Shallow Copy vs Deep Copy in Java

In this post, we will discuss about shallow copy and deep copy in java in detail with examples.

 

Shallow Copy

In java, java.lang.Object provides clone() method which is widely used to create Copy of the object. The default implementation Object.clone() method returns an exact copy of the original object. It does that by field-by-field assignment of primitive, mutable and immutable types. In other words, Object.clone() creates a new object of the same run-time type as the original object and for every primitive, mutable and immutable field, it performs newObj.field = obj.field operation where newObj and obj are the new object and original object respectively.

This works fine if the class contains only primitives and immutable fields. But field-by-field assignment will not result in desired behavior if any mutable fields such as collections and arrays are present in the class, since memory would be shared between the original and the copy. As referenced objects are shared if one of either objects is modified, the change is visible in the other. This is nothing but a shallow copy where object references gets copied and not the referred objects themselves.

Shallow Copy

Java

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Output:

Cloned Object : [Jon Snow, 22, [Maths, English, Science, History]]

Shallow Copy
Shallow Copy

{Jon Snow=22, John Cena=40}

 

Deep Copy

An alternative to shallow copy is a deep copy, where new objects are created for any referenced objects rather than references to objects being copied.

The JDK provides no deep-copy equivalent to Object.clone() method. But we can achieve deep copy by modifying default implementation of Object.clone() method and allocate new memory for mutable fields of object returned by super.clone() before returning to the caller. If the object has any references to other objects as fields, it is recommended to call clone() method on them. Primitive fields can be ignored, as their content is already copied. For immutable fields like String, we can let method copy the reference and both the original and its clone will share the same object. Now any changes made to the cloned object will not be reflected back in original object or vice-versa.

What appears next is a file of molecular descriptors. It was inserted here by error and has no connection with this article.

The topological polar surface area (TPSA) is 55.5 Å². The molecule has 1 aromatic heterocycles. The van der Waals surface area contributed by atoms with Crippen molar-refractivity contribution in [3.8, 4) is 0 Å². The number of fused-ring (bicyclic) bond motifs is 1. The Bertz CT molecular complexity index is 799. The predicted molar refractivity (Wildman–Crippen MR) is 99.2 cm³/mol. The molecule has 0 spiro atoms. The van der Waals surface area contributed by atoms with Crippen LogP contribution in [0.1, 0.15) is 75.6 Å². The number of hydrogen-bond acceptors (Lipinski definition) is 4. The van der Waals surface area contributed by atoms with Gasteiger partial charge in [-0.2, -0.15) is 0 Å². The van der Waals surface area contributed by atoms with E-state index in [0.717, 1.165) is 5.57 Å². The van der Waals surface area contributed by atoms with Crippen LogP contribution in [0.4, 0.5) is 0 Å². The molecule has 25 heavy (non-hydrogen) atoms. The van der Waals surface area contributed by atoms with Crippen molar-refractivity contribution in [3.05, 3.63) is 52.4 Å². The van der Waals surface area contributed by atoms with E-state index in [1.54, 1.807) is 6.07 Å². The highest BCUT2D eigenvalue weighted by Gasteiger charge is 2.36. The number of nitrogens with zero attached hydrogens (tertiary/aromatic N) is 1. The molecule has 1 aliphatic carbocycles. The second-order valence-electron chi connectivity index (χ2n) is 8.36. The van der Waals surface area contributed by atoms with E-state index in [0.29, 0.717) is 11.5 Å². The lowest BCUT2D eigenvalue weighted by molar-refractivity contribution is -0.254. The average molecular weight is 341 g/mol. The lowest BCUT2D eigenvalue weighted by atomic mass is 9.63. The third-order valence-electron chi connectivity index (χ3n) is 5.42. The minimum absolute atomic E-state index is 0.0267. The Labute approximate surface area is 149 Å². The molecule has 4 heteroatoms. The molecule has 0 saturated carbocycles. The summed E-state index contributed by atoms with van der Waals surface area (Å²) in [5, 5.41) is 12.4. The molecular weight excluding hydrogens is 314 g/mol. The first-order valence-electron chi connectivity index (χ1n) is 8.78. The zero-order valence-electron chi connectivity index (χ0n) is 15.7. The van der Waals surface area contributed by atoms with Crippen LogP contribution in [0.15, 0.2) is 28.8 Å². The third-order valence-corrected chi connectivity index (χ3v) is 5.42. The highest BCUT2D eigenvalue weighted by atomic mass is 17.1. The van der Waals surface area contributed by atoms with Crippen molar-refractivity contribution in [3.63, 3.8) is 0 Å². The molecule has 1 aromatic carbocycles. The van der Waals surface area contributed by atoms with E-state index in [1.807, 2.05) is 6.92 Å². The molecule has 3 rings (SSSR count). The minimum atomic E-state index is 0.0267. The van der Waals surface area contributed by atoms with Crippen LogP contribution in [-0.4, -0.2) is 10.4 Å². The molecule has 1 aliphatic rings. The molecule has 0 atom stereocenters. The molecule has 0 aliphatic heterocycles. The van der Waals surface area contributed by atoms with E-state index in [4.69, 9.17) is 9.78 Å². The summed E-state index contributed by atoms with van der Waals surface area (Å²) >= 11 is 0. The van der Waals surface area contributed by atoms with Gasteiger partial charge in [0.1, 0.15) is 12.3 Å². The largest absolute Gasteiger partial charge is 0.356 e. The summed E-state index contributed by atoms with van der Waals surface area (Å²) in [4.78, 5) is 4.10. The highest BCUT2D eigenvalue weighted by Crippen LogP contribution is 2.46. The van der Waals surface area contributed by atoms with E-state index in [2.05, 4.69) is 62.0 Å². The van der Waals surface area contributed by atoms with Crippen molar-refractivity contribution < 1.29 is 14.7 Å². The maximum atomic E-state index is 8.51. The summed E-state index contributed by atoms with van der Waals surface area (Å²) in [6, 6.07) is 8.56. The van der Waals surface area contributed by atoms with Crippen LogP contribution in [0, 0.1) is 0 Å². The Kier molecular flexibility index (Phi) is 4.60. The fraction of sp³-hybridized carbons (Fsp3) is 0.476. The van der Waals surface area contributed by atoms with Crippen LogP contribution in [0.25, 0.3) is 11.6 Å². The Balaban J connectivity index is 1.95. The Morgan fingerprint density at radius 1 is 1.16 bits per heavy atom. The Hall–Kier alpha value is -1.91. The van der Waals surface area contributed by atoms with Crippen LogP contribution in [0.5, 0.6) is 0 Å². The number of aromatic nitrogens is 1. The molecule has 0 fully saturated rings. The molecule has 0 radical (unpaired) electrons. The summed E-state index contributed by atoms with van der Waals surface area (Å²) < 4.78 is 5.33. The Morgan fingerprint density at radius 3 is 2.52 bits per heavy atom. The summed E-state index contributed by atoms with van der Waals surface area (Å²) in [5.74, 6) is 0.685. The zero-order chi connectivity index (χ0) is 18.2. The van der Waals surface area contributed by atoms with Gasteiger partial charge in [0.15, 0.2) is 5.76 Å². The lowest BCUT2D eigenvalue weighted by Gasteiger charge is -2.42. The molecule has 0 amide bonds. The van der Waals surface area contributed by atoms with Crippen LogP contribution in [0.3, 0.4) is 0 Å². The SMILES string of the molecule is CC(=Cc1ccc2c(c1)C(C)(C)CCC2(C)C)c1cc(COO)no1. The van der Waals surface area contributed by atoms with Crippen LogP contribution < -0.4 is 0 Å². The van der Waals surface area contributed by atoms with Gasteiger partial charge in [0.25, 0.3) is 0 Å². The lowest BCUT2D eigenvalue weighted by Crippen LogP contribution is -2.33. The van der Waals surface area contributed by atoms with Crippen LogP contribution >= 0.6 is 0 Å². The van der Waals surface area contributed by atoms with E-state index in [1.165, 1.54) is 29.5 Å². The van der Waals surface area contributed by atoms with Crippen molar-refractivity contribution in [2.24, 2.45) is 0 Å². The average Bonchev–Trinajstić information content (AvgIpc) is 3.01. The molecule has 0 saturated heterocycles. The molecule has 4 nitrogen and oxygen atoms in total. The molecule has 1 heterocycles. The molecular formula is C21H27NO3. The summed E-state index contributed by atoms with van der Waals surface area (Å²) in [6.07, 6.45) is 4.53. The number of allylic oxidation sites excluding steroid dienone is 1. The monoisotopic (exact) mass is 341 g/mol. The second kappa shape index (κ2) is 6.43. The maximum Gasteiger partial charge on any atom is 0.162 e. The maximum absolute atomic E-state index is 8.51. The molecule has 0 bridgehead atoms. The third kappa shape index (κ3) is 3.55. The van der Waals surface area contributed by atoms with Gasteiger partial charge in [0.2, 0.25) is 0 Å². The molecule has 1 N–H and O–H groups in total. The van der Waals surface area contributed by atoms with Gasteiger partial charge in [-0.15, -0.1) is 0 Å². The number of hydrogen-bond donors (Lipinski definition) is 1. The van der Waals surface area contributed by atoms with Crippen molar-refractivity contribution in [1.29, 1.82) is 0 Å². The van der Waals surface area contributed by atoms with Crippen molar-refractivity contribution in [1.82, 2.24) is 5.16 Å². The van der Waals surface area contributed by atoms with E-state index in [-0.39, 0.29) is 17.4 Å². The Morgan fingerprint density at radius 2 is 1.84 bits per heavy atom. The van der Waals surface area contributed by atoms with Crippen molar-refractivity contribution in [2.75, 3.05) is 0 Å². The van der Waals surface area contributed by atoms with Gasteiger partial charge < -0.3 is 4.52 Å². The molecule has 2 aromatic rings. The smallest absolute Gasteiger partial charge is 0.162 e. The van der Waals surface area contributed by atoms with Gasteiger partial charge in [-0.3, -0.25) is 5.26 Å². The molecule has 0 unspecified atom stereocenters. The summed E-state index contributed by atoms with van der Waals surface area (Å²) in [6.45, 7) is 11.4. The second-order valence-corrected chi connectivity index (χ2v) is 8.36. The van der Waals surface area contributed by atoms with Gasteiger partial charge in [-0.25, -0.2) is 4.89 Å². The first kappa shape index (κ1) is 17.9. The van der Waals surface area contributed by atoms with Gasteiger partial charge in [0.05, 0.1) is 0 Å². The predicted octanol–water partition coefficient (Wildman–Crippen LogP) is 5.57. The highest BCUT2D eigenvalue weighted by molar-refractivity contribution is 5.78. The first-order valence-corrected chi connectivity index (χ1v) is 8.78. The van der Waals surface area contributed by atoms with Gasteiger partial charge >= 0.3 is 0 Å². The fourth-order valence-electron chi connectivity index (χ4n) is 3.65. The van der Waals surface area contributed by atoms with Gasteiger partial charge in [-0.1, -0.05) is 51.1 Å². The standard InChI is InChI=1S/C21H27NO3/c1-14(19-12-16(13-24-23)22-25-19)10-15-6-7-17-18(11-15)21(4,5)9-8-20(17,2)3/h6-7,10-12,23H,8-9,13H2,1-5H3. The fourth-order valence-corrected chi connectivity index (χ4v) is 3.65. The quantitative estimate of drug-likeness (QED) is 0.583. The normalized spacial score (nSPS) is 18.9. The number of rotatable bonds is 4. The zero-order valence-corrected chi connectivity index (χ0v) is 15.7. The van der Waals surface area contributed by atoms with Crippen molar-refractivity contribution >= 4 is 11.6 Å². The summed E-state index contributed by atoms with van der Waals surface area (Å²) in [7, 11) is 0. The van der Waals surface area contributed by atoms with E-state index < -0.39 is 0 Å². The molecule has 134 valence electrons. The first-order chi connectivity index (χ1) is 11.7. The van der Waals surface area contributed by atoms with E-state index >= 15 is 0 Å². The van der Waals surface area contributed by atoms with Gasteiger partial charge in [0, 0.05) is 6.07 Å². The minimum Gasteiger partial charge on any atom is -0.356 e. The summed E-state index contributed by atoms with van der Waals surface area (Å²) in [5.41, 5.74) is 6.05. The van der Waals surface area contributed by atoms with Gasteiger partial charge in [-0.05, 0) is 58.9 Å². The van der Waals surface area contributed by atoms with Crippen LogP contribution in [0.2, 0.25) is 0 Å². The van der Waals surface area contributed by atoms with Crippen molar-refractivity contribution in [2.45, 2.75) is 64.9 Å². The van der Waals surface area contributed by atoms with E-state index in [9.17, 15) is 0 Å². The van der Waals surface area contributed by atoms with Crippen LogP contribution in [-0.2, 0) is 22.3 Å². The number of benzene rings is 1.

Deep Copy

Java

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Output:

Cloned Object : [Jon Snow, 22, [Maths, English, Science, History]]

Deep Copy
Deep Copy
{Jon Snow=22}

Object.clone() method will result in compilation error if we try assign a value to a final field. The solution to address this problem is to use serialization and deserialization which is relatively easier to implementing Object.clone() as deep copy can be several levels deep and error-prone for complex graph objects if done manually. Apache Commons Lang also provides implementation of clone() method. It also performs deep cloning using serialization. The implementation can be seen here. Please note that Serialization will be very slow and does not clone transient fields. We can also use Copy Constructor if the object is not too complex.

 

Differences between Shallow Copy and Deep Copy

Let’s wrap this article by listing few major differences between Shallow Copy and Deep Copy of Objects in Java –

  1. Shallow copy is a bitwise copy of an object and works fine if the class contains only primitives and immutable fields. But field-by-field assignment will cause references (memory address) to mutable fields/objects being copied. A deep copy will create a distinct copy for each of the object’s mutable fields and referenced objects, rather than references to objects being copied.
     
  2. The referenced objects are shared in shallow copy. So if one of either objects is modified, the change is visible in the other. On the other hand, new objects are created for any referenced objects in deep copy. So if one of either objects is modified, the change is NOT visible in the other.
     
  3. Deep copy is can be many times slower as compared to shallow copy. Shallow copy involves copying only from one level of an object, while deep cloning involves recursively copying all mutable types (involve multiple levels) that can have significant impact on performance.
     
  4. Shallow copy is preferred if an object consists of only primitive and immutable fields. Deep copy is preferable approach over shallow copy when an object has any referenced objects present in it.
     
  5. Deep copy is tedious to implement, error-prone and difficult to maintain. The code must be modified everytime any change is made to the class fields unlike shallow copy implementation.
     
  6. Default implementation of Object.clone() creates the shallow copy of an object. To create the deep copy of an object, we need to modify mutable fields of object returned by super.clone() before returning to the caller.
     

 
References:
https://en.wikipedia.org/wiki/Object_copying#Copying_in_Java
https://en.wikipedia.org/wiki/Clone_(Java_method)

 
Thanks for reading.




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